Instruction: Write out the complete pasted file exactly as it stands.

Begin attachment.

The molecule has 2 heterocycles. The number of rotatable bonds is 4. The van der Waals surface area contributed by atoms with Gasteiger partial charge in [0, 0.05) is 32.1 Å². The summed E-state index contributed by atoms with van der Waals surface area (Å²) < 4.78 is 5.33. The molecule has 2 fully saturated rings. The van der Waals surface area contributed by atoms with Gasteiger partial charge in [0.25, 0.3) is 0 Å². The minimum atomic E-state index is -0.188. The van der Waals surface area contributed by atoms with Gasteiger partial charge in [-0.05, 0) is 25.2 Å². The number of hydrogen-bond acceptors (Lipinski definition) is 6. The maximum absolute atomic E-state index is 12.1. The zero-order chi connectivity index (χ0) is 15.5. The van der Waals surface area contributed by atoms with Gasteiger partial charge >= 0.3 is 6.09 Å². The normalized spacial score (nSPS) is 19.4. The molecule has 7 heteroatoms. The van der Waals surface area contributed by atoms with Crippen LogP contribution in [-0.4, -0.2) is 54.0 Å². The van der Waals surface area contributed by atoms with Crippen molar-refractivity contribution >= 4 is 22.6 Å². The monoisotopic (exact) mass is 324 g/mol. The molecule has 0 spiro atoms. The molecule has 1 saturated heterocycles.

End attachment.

The molecule has 2 heterocycles. The number of rotatable bonds is 4. The van der Waals surface area contributed by atoms with Gasteiger partial charge in [0, 0.05) is 32.1 Å². The summed E-state index contributed by atoms with van der Waals surface area (Å²) < 4.78 is 5.33. The molecule has 2 fully saturated rings. The van der Waals surface area contributed by atoms with Gasteiger partial charge in [0.25, 0.3) is 0 Å². The minimum atomic E-state index is -0.188. The van der Waals surface area contributed by atoms with Gasteiger partial charge in [-0.05, 0) is 25.2 Å². The number of hydrogen-bond acceptors (Lipinski definition) is 6. The maximum absolute atomic E-state index is 12.1. The zero-order chi connectivity index (χ0) is 15.5. The van der Waals surface area contributed by atoms with Gasteiger partial charge >= 0.3 is 6.09 Å². The normalized spacial score (nSPS) is 19.4. The molecule has 7 heteroatoms. The van der Waals surface area contributed by atoms with Crippen LogP contribution in [-0.4, -0.2) is 54.0 Å². The van der Waals surface area contributed by atoms with Crippen molar-refractivity contribution >= 4 is 22.6 Å². The monoisotopic (exact) mass is 324 g/mol. The molecule has 0 spiro atoms. The molecule has 1 saturated heterocycles.